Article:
SP - and thus the S.P.A.C. - values and will use a diversity of tactics. However, because the most directly effective tactics are severely under-represented in our region at this time, it is these that the S.P.A.C. will largely focus on.
SP is greatly inspired by the indigenous Zapatistas of Chiapas, whose revolutionary struggle departs from the Marxist tradition of centralization (a concept radical only in the sense of "producing" and distributing goods more efficiently than capitalism), instead supporting diversity by building respect for relationships with the "other." This kind of revolution dares not dictate the norm from a position of dominance, but rather opens space for diverse communities with equality and sustainability to thrive on their own terms. SP seeks to build this kind of revolution in Cascadia as an option for people to adopt of their own will- as a concrete and viable means of making civilization replaceable.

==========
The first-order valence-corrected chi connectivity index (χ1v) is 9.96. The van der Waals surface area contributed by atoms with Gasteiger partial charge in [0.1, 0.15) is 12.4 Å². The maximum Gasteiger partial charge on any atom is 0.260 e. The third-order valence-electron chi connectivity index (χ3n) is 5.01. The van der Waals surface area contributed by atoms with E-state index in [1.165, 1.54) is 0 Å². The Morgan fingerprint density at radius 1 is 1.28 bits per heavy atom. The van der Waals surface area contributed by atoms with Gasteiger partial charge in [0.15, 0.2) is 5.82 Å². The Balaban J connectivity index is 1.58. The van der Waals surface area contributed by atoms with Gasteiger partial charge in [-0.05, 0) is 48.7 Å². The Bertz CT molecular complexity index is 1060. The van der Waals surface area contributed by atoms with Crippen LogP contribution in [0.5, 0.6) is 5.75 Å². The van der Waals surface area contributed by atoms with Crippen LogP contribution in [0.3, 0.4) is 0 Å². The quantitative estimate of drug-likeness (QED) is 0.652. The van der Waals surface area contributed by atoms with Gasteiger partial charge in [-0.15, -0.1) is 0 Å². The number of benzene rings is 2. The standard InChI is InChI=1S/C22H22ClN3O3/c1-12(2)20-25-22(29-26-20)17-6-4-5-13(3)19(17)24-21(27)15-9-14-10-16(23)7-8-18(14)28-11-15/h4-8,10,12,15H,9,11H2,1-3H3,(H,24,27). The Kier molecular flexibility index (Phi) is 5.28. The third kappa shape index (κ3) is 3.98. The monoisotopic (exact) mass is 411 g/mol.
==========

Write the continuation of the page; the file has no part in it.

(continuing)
If this project sounds like something you'd be interested in helping to build or donate to, please contact Alec at SocialPermaculture@Gmail.com or visit Myspace.com/SPAC_Nonprofit (non-myspace members can view this page) for info on upcoming events, a wish-list of books for the library project, other item requests and more recent statements. Alec is currently filling the role of coordinator for future projects and organizing.
It's important to never forget that while we may struggle for our own survival - and that this by itself would be reason enough to struggle - what we're building in this case will also be a lot more fun than what's currently offered to us...
Works cited Henri, Binyamin. "Nation vs. Liberation" Cascadia Ascendant 1 (2005): 1. Jensen, Derrick. Endgame: the Problem of Civilization. 2 vols. New York, NY: Seven Stories Press, 2006. Diamond, Stanley. In Search of the Primitive: A Critique of Civilization. - Somerset, NJ: Transaction Publishers, 1993. Quinn, Daniel. Beyond Civilization: Humanity's Next Great Adventure. - New York, NY: Three Rivers Press, 1999.